Made up of people whose lives have been changed by breast cancer, Breast Cancer Voices use their diverse experiences of breast cancer to shape and improve our work and change the future of breast cancer. These Voices help us accelerate research and provide vital support, in every way we can.

A female researcher working at the Institute of Cancer Research. She has brown skin and long dark hair tied back in a ponytail. She is working at a computer.

Breast cancer screening in Wales

Breast cancer screening is offered to women in Wales between the ages of 50 and 70 to find breast cancers early. It uses an X-ray test called a mammogram that can spot cancers when they are too small to see or feel.

The sooner breast cancer is diagnosed, the more effective treatment is likely to be.

Research, commissioned by Newport West Neighbourhood Care Network and supported by Breast Cancer Now, wanted to understand the needs of women who attend breast cancer screening.

Dr Juping Ju and colleagues, from the University of South Wales, recruited 37 participants through a variety of groups and organisations, including Breast Cancer Voices, to find out the main reasons why women in Newport and Newport West miss their breast screening appointment.

What would help you to go for breast screening?

The women, who were of White, Pakistani, Indian, Arab, Bangladeshi, Black and Mixed ethnic groups were asked what would help them to attend breast screening appointments. Their answers fell into the following seven categories:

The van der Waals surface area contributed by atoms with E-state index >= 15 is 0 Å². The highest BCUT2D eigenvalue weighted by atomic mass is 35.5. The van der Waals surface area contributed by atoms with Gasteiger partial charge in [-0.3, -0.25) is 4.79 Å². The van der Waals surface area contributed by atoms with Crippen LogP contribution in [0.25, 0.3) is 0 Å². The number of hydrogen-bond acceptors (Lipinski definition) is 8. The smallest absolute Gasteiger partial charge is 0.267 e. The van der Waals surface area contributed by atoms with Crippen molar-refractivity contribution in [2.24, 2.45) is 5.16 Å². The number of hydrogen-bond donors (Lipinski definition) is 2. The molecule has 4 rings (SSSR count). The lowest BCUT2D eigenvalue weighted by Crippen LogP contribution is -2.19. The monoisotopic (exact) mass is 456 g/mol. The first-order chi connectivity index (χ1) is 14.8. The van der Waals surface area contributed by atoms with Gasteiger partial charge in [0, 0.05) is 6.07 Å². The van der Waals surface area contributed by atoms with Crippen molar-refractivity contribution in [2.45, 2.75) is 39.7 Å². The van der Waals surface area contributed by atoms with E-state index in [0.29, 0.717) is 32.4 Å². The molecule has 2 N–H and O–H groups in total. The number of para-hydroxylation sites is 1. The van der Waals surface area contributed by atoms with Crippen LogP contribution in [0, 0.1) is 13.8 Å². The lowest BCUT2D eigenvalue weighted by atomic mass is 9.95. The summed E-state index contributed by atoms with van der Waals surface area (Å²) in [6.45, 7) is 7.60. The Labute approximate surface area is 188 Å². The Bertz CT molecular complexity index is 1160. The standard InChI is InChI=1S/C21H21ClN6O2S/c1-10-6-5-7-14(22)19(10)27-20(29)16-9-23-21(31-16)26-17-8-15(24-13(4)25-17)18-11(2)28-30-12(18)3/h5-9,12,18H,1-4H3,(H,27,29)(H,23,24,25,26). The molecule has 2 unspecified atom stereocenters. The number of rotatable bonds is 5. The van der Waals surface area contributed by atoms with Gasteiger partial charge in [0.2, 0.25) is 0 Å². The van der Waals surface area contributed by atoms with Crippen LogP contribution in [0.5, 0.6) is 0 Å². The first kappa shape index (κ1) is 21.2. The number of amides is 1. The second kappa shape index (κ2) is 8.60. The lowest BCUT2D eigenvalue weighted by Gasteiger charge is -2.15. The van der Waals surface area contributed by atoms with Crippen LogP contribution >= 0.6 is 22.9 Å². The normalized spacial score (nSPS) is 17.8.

• Trusting I will be respected
  • Reassurance about my experience
  • Accessibility and convenience
  • Practical support
  • Addressing cultural diversity
  • Information tailored to individual needs
  • Raising awareness and understanding of breast screening

They were also asked to rank their answers according to their importance and how easy it is to get that support.

Need for diversity and inclusivity

The researchers found that the importance of different types of support women needed varied based on their ethnicity, language, disability and whether they had missed breast cancer screening appointments.

Women who identified themselves as non-White, did not speak English, or had missed breast screening scored these statements higher on importance, but lower on how easy it was to access across all seven themes.

There were also varied responses between women who reported a disability and those that did not. Women who reported a disability or long-term health condition rated the  statements ‘Trusting that I will be respected’ and ‘Practical support’ higher on importance, alongside ‘Reassurance about my experience’ and ‘Accessibility and convenience’.

That said, women who reported a disability also indicated that all these categories of support were more difficult to accesss for them, with ‘practical support’ rated particularly low.

Future recommendations

These findings highlight the importance that women feel respected, and are provided adequate support before, during and after their screening appointment. It also highlights the need for indiviualised support, especially for disabled women and those who do not speak or read English.

The researchers hope that these findings can help to develop ways to support women in Newport, so that they feel empowered and comfortable when attending their breast cancer screening. It also helps provide helpful information when understanding varied needs and inequalities for breast cancer screening uptake in other areas of the country.

 

If you have an experience you would like to share, you could help others who may feel alone. Find out about opportunities to use your voice by joining our Breast Cancer Voices community. Researchers need you for your voice and experience, so be sure to check out opportunities to participate.

Breast Cancer Voices